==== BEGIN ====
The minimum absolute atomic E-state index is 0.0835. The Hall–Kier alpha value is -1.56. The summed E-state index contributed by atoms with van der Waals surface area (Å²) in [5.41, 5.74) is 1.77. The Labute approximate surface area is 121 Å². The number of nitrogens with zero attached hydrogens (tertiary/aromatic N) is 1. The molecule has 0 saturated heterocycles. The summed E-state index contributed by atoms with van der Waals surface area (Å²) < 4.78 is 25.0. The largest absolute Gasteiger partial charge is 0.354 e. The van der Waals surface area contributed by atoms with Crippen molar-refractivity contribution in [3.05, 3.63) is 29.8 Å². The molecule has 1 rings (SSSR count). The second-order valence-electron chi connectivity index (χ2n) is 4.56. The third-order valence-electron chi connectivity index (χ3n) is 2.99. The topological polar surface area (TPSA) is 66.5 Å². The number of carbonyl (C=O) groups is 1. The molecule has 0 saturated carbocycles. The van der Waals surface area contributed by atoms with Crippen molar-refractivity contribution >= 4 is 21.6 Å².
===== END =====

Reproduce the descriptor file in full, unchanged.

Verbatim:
The minimum absolute atomic E-state index is 0.0835. The Hall–Kier alpha value is -1.56. The summed E-state index contributed by atoms with van der Waals surface area (Å²) in [5.41, 5.74) is 1.77. The Labute approximate surface area is 121 Å². The number of nitrogens with zero attached hydrogens (tertiary/aromatic N) is 1. The molecule has 0 saturated heterocycles. The summed E-state index contributed by atoms with van der Waals surface area (Å²) < 4.78 is 25.0. The largest absolute Gasteiger partial charge is 0.354 e. The van der Waals surface area contributed by atoms with Crippen molar-refractivity contribution in [3.05, 3.63) is 29.8 Å². The molecule has 1 rings (SSSR count). The second-order valence-electron chi connectivity index (χ2n) is 4.56. The third-order valence-electron chi connectivity index (χ3n) is 2.99. The topological polar surface area (TPSA) is 66.5 Å². The number of carbonyl (C=O) groups is 1. The molecule has 0 saturated carbocycles. The van der Waals surface area contributed by atoms with Crippen molar-refractivity contribution >= 4 is 21.6 Å².